Common Sense Ratio = Tail ratio * Gain to Pain Ratio
Common Sense Ratio = [percentile(returns, 95%) * Sum(profits) ] / [percentile(returns, 5%) * Sum(losses)]
Above 1: make money, below 1: lose money. CSR is much more powerful than either metric taken individually.
Example 1: GPR = 1.12, TR = 0.25, turnover = 2, CSR = 0.275. Let’s take a classic mean reversion strategy that generates 10% p.a. (GPR = 1.1). It has a moderate turnover of 1.5. Within a 24 months period, it will post a monthly drop of -4%, with a 95% probability. This is 5 times as big as the average profit, and roughly 4 times as bad as right tail profits (TR = 0.25). Common Sense Ratio is CSR = 0.25 *1.1 = 0.275.
On the surface, it may look like a modestly attractive strategy. In reality, the period of recovery combined with magnitude of loss imply that investors will have to be patient. In very simple terms, the CSR shows that returns are not attractive enough to justify investing in such strategies. Try this with a few low volatility strategies. Risk is not where You think it is.
Example 2: GPR = 0.98, TR = 3, turnover = 0.5, CSR = 2.94
Now, let’s take a strategy that loses 2% over a complete cycle (GPR = 0.98). Best winners are 3 times as big as worst losers (TR = 3). Turnover is low 0.5. You may think, why invest in a vehicle that loses money ? It does not make sense. Yet, You are invested in such vehicles: welcome to the average mutual fund. 80% of mutual funds lose roughly 2% to the benchmark. Every now and then, they outperform with a vengeance. The rest of the time they suck air. Morality: over time, mutual funds are poor investment vehicles if You stay invested through the cycle.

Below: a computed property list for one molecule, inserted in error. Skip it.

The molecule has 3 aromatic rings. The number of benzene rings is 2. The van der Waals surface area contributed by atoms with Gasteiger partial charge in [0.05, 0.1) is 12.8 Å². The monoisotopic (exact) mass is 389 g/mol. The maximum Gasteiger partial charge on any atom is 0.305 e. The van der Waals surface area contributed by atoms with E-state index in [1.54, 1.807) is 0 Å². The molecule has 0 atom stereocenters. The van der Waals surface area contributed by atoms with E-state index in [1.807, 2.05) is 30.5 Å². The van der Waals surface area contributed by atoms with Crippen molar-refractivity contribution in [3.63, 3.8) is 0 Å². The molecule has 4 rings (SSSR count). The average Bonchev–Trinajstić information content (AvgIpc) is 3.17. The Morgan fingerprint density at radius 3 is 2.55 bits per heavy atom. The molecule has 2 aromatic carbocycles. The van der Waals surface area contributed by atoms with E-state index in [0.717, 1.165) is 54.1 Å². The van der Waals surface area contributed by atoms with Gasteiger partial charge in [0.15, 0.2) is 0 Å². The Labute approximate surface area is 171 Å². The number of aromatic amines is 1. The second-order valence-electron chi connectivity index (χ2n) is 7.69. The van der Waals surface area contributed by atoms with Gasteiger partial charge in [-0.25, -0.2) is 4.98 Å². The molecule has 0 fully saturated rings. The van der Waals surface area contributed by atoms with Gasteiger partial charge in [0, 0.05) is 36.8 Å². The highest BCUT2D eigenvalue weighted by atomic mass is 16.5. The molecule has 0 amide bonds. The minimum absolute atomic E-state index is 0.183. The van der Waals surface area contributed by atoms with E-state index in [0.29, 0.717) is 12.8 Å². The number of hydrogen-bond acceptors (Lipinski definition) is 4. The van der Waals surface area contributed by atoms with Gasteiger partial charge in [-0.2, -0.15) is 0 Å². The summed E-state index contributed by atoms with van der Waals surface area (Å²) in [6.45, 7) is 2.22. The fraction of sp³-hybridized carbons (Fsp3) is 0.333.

III. How to improve hit ratio, gain expectancy and overall profitability by strategy type
The question boils down to: is it possible to combine the benefits of both strategy types without having the drawbacks of either one ? How can we generate a return distribution that would look like the one on the chart ? (*)
The whole game of investing is about generating a return distribution that would have the following characteristics:
- No left tail: small losses like a trend following strategy
- Long right tail: big wins like a trend following strategy
- High win rate: above 50% win rate like a mean reversion strategy
This type of strategy combines both short term compounding with long-term capital appreciation.